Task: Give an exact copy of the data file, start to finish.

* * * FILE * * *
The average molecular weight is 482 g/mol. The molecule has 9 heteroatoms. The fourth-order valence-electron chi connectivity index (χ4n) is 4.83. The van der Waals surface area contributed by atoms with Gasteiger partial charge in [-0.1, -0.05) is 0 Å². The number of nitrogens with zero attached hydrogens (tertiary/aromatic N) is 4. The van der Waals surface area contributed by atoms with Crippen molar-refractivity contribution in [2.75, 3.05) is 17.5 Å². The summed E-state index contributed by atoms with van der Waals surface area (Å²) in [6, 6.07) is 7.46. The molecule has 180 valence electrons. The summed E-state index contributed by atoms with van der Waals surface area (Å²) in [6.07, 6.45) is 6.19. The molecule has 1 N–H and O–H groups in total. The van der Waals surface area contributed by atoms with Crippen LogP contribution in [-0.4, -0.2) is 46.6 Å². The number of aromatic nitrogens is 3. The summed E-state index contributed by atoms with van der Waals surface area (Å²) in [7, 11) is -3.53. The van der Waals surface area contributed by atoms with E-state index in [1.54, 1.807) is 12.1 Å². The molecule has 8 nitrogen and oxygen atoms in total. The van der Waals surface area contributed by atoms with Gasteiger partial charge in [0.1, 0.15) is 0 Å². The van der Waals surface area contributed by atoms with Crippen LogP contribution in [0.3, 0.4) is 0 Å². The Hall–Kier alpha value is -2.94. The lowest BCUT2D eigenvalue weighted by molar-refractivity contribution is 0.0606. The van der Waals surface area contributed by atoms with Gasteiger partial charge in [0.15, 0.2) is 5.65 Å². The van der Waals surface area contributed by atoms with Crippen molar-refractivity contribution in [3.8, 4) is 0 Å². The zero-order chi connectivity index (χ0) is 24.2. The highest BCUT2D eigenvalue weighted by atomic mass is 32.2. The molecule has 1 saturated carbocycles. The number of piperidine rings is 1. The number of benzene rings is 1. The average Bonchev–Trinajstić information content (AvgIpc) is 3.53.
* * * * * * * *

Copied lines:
The average molecular weight is 482 g/mol. The molecule has 9 heteroatoms. The fourth-order valence-electron chi connectivity index (χ4n) is 4.83. The van der Waals surface area contributed by atoms with Gasteiger partial charge in [-0.1, -0.05) is 0 Å². The number of nitrogens with zero attached hydrogens (tertiary/aromatic N) is 4. The van der Waals surface area contributed by atoms with Crippen molar-refractivity contribution in [2.75, 3.05) is 17.5 Å². The summed E-state index contributed by atoms with van der Waals surface area (Å²) in [6, 6.07) is 7.46. The molecule has 180 valence electrons. The summed E-state index contributed by atoms with van der Waals surface area (Å²) in [6.07, 6.45) is 6.19. The molecule has 1 N–H and O–H groups in total. The van der Waals surface area contributed by atoms with Crippen LogP contribution in [-0.4, -0.2) is 46.6 Å². The number of aromatic nitrogens is 3. The summed E-state index contributed by atoms with van der Waals surface area (Å²) in [7, 11) is -3.53. The van der Waals surface area contributed by atoms with E-state index in [1.54, 1.807) is 12.1 Å². The molecule has 8 nitrogen and oxygen atoms in total. The van der Waals surface area contributed by atoms with Gasteiger partial charge in [0.1, 0.15) is 0 Å². The van der Waals surface area contributed by atoms with Crippen LogP contribution in [0.3, 0.4) is 0 Å². The Hall–Kier alpha value is -2.94. The lowest BCUT2D eigenvalue weighted by molar-refractivity contribution is 0.0606. The van der Waals surface area contributed by atoms with Gasteiger partial charge in [0.15, 0.2) is 5.65 Å². The van der Waals surface area contributed by atoms with Crippen molar-refractivity contribution in [3.8, 4) is 0 Å². The zero-order chi connectivity index (χ0) is 24.2. The highest BCUT2D eigenvalue weighted by atomic mass is 32.2. The molecule has 1 saturated carbocycles. The number of piperidine rings is 1. The number of benzene rings is 1. The average Bonchev–Trinajstić information content (AvgIpc) is 3.53.